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Classy commuter: take two

| Updated on: Sep 10, 2015






Shorn of its sharp edges, Honda's Twister is reborn as the Livo

When Honda announced that it intended to launch at least 15 new two-wheelers in the Indian market in 2015, the excitement was palpable. However, that excitement has been steadily watered down over the course of the year with most of the new releases proving to be deceptively similar to the models they were replacing. Honda seems to have adopted the tried and tested strategy of refreshing bikes with cosmetic upgrades and minor tweaks– possibly even slapping a new name on– before going to market. In that vein, the all-new Honda Livo– a stylish commuter bike aimed at aspirational younger buyers– is barely different from the old Honda Twister whose place it will take.


The Livo, like the Twister before it, is positioned as a practical bike with great looks. There are a shedload of very practical bikes in the market, but very few of them inspire a second glance. The Livo does manage to stand out in the commuter segment– but its design is undoubtedly a step in a more conservative direction compared to its predecessor.

From head to tail, the sharp edges of the Twister have been replaced by gentle, understated curves. The boxy headlamp and the muscular fuel tank appear to have drawn inspiration from the much more sedate design of the outgoing Dazzler. The body-coloured rear is very plain and almost indistinguishable from any other commuter. The engine, exhaust and the rest of the undercarriage is painted black which makes the shiny silver brake lever, kickstarter and gearshifter stick out like sore thumbs.

The instrument cluster and switchgear available on the Livo is simple but elegant and functional. Graphics are limited to a 3D Honda logo beside the fuel tank and Livo stickering on the black plastic mid-section. The Livo also feels like a much bigger bike than it actually is, which adds to the aspirational quality of the bike.

Performance & ride quality

The Livo uses the same 110cc Honda engine that powered the Twister. It produces 8.2bhp of power at a 7,500 rpm and maximum torque of 8.63Nm at 5,500rpm. The engine is typically Honda– supremely smooth and very forgiving. The 4-speed gearbox has an all-up pattern with a classic heel and toe style shifter. The Livo offers very short gear ratios, approximately in the 20-25kmph range. It is at its most comfortable cruising at speeds between 50-60kmph although it was surprisingly stable at 80kmph and even managed to get past 100kmph despite being very out of breath by then.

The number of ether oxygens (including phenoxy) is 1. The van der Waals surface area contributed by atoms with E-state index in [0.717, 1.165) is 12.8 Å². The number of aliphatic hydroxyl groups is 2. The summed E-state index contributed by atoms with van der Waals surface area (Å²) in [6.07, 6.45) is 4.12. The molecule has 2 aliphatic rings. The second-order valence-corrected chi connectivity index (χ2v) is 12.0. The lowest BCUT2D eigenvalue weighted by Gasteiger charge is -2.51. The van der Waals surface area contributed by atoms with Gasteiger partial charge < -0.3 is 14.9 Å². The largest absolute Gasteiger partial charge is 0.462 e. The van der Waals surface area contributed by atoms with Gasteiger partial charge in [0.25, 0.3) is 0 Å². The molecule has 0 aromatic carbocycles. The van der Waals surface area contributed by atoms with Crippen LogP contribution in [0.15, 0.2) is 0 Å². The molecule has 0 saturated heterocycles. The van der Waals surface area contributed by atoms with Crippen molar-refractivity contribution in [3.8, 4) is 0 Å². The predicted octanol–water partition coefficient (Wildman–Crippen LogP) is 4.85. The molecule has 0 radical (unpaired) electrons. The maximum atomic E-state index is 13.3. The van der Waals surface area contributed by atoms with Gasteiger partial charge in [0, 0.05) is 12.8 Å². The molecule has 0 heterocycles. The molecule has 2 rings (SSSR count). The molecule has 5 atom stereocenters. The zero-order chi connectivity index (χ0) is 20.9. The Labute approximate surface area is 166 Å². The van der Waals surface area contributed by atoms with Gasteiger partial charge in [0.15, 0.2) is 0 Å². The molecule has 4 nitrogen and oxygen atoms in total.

The Livo has a light and very flickable frame that makes it an excellent bike for zipping through crowded roads. The suspension set up consists of telescopic front forks and twin hydraulic shock absorbers at the rear, which manages to take the sting out of all but the nastiest potholes. Braking is handled by a 240mm disc in front and 130mm drum unit on the rear. Although an all-drum option is also available at a slightly cheaper price, the extra bite that the disc adds is well worth the price.

Honda claims the Livo can provide a mileage of 74kmpl, but getting near that figure is most likely only possible if you religiously ride in the designated economy zone between 40 and 50kmph. The Twister had similarly stratospheric claims attached to it, but delivered around 40-50kmpl, which might be a good indicator of the Livo’s real-world mileage.


Despite the fact that its design has regressed closer to the mean, the Livo is still easily the best-looking 110cc commuter available in India. Its ride quality remains excellent and mileage, quite adequate. Overall, the Livo is a good buy for the white-collar commuter who wants to keeps costs down and appearances up.

Published on January 22, 2018

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